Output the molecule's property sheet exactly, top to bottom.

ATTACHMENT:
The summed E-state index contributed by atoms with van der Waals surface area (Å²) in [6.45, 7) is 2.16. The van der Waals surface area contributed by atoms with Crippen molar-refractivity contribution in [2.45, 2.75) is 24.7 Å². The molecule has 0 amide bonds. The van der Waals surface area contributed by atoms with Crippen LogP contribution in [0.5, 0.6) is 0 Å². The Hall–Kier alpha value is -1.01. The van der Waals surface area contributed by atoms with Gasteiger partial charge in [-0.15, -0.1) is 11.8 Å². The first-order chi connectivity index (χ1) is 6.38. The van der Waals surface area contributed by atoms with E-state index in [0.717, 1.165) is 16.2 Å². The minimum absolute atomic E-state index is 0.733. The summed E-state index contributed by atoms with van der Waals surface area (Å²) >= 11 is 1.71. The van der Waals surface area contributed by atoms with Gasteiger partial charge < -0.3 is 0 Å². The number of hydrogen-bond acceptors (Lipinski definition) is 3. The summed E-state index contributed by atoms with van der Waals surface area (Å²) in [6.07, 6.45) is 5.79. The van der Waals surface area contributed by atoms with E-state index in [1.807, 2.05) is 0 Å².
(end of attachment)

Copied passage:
The summed E-state index contributed by atoms with van der Waals surface area (Å²) in [6.45, 7) is 2.16. The van der Waals surface area contributed by atoms with Crippen molar-refractivity contribution in [2.45, 2.75) is 24.7 Å². The molecule has 0 amide bonds. The van der Waals surface area contributed by atoms with Crippen LogP contribution in [0.5, 0.6) is 0 Å². The Hall–Kier alpha value is -1.01. The van der Waals surface area contributed by atoms with Gasteiger partial charge in [-0.15, -0.1) is 11.8 Å². The first-order chi connectivity index (χ1) is 6.38. The van der Waals surface area contributed by atoms with E-state index in [0.717, 1.165) is 16.2 Å². The minimum absolute atomic E-state index is 0.733. The summed E-state index contributed by atoms with van der Waals surface area (Å²) >= 11 is 1.71. The van der Waals surface area contributed by atoms with Gasteiger partial charge < -0.3 is 0 Å². The number of hydrogen-bond acceptors (Lipinski definition) is 3. The summed E-state index contributed by atoms with van der Waals surface area (Å²) in [6.07, 6.45) is 5.79. The van der Waals surface area contributed by atoms with E-state index in [1.807, 2.05) is 0 Å².